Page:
- For entities not in business during the first and second quarters of 2019 but in operation during the third and fourth quarters of 2019, Applicants must demonstrate that gross receipts in any quarter of 2020 were at least 25% lower than either the third or fourth quarters of 2019.
- For entities not in business during the first, second, and third quarters of 2019 but in operation during the fourth quarter of 2019, Applicants must demonstrate that gross receipts in any quarter of 2020 were at least 25% lower than the fourth quarter of 2019.
- For entities not in business during 2019 but in operation on February 15, 2020, Applicants must demonstrate that gross receipts in the second, third, or fourth quarter of 2020 were at least 25% lower than the first quarter of 2020.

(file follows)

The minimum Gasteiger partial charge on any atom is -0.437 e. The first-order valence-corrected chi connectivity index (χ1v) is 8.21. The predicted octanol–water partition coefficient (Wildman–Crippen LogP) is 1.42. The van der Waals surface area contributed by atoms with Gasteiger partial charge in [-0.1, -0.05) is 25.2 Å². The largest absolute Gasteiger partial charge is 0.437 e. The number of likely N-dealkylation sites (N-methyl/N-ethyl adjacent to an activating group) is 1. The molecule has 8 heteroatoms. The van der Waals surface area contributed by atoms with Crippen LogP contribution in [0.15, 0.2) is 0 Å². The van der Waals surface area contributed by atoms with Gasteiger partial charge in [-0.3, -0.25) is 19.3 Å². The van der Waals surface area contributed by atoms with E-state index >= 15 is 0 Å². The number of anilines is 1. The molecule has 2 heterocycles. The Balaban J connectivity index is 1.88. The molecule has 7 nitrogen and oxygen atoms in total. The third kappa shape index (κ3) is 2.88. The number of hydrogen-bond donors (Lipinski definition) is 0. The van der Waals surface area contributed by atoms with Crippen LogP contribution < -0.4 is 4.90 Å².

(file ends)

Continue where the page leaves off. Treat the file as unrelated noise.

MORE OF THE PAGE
Other requirements include being open on 2/15/20 and not currently permanently closed, and the business must have spent the full amount of the First Draw PPP Loan. The rules also state that current economic uncertainty makes this loan request necessary to support the ongoing operations of the Applicant, and the Applicant understand that SBA encourages the purchase, to the extent feasible, of American-made equipment and products.
How Much PPP2 Can You Get?
Business owners can base the PPP2 application on the 2.5 times the average monthly payroll for 2019 OR 2020. The payroll is capped at up to $100k per employee, plus the employer payments for group health, life, disability, vision and dental insurance, employer retirement plan contributions, and state and local taxes assessed on employee compensation. Group benefits and retirement plan contributions are excluded for sole proprietors and partners while S-Corps exclude just the group benefits.